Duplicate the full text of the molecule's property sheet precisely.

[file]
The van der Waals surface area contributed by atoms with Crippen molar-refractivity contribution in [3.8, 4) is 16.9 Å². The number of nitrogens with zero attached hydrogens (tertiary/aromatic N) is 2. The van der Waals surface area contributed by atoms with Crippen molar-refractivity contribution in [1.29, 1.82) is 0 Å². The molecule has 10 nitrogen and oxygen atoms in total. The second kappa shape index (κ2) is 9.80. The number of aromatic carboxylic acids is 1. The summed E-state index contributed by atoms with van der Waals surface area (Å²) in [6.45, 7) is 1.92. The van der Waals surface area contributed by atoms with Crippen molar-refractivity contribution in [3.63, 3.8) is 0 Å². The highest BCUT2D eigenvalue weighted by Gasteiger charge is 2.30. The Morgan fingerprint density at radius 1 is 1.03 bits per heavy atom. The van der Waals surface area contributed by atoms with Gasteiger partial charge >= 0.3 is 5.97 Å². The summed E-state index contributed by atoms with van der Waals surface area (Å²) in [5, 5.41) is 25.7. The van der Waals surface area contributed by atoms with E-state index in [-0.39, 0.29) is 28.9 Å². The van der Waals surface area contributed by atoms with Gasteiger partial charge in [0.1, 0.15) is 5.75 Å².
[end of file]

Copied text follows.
The van der Waals surface area contributed by atoms with Crippen molar-refractivity contribution in [3.8, 4) is 16.9 Å². The number of nitrogens with zero attached hydrogens (tertiary/aromatic N) is 2. The van der Waals surface area contributed by atoms with Crippen molar-refractivity contribution in [1.29, 1.82) is 0 Å². The molecule has 10 nitrogen and oxygen atoms in total. The second kappa shape index (κ2) is 9.80. The number of aromatic carboxylic acids is 1. The summed E-state index contributed by atoms with van der Waals surface area (Å²) in [6.45, 7) is 1.92. The van der Waals surface area contributed by atoms with Crippen molar-refractivity contribution in [3.63, 3.8) is 0 Å². The highest BCUT2D eigenvalue weighted by Gasteiger charge is 2.30. The Morgan fingerprint density at radius 1 is 1.03 bits per heavy atom. The van der Waals surface area contributed by atoms with Gasteiger partial charge >= 0.3 is 5.97 Å². The summed E-state index contributed by atoms with van der Waals surface area (Å²) in [5, 5.41) is 25.7. The van der Waals surface area contributed by atoms with E-state index in [-0.39, 0.29) is 28.9 Å². The van der Waals surface area contributed by atoms with Gasteiger partial charge in [0.1, 0.15) is 5.75 Å².